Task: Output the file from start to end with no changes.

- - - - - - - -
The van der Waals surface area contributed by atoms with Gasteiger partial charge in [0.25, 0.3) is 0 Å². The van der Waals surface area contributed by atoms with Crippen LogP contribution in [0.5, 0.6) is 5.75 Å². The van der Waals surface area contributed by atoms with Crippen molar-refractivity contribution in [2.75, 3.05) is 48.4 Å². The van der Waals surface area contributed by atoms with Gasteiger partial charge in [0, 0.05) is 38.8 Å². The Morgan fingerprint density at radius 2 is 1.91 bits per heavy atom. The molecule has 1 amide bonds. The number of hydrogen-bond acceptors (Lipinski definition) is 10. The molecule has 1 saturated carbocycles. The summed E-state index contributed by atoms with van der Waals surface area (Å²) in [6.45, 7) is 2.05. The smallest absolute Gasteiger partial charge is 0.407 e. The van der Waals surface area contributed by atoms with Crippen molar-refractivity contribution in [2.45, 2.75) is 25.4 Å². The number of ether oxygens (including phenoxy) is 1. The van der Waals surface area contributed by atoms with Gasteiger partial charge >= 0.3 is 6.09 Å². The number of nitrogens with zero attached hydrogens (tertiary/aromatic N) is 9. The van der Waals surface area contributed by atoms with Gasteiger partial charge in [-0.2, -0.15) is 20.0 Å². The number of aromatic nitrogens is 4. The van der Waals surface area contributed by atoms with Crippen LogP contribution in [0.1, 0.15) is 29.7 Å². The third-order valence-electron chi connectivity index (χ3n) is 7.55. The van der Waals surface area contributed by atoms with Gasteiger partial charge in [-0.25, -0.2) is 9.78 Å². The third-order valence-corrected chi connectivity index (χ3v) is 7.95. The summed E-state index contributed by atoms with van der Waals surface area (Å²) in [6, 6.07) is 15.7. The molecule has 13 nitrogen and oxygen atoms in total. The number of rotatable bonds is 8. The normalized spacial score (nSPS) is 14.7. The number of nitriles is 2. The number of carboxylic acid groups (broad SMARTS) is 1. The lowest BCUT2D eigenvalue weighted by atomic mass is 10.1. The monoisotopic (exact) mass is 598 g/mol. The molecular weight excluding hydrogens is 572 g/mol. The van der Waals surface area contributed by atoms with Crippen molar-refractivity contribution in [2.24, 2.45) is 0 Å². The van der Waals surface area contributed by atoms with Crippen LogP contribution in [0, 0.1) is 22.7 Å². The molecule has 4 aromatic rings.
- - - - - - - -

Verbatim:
The van der Waals surface area contributed by atoms with Gasteiger partial charge in [0.25, 0.3) is 0 Å². The van der Waals surface area contributed by atoms with Crippen LogP contribution in [0.5, 0.6) is 5.75 Å². The van der Waals surface area contributed by atoms with Crippen molar-refractivity contribution in [2.75, 3.05) is 48.4 Å². The van der Waals surface area contributed by atoms with Gasteiger partial charge in [0, 0.05) is 38.8 Å². The Morgan fingerprint density at radius 2 is 1.91 bits per heavy atom. The molecule has 1 amide bonds. The number of hydrogen-bond acceptors (Lipinski definition) is 10. The molecule has 1 saturated carbocycles. The summed E-state index contributed by atoms with van der Waals surface area (Å²) in [6.45, 7) is 2.05. The smallest absolute Gasteiger partial charge is 0.407 e. The van der Waals surface area contributed by atoms with Crippen molar-refractivity contribution in [2.45, 2.75) is 25.4 Å². The number of ether oxygens (including phenoxy) is 1. The van der Waals surface area contributed by atoms with Gasteiger partial charge >= 0.3 is 6.09 Å². The number of nitrogens with zero attached hydrogens (tertiary/aromatic N) is 9. The van der Waals surface area contributed by atoms with Gasteiger partial charge in [-0.2, -0.15) is 20.0 Å². The number of aromatic nitrogens is 4. The van der Waals surface area contributed by atoms with Crippen LogP contribution in [0.1, 0.15) is 29.7 Å². The third-order valence-electron chi connectivity index (χ3n) is 7.55. The van der Waals surface area contributed by atoms with Gasteiger partial charge in [-0.25, -0.2) is 9.78 Å². The third-order valence-corrected chi connectivity index (χ3v) is 7.95. The summed E-state index contributed by atoms with van der Waals surface area (Å²) in [6, 6.07) is 15.7. The molecule has 13 nitrogen and oxygen atoms in total. The number of rotatable bonds is 8. The normalized spacial score (nSPS) is 14.7. The number of nitriles is 2. The number of carboxylic acid groups (broad SMARTS) is 1. The lowest BCUT2D eigenvalue weighted by atomic mass is 10.1. The monoisotopic (exact) mass is 598 g/mol. The molecular weight excluding hydrogens is 572 g/mol. The van der Waals surface area contributed by atoms with Crippen molar-refractivity contribution in [2.24, 2.45) is 0 Å². The van der Waals surface area contributed by atoms with Crippen LogP contribution in [0, 0.1) is 22.7 Å². The molecule has 4 aromatic rings.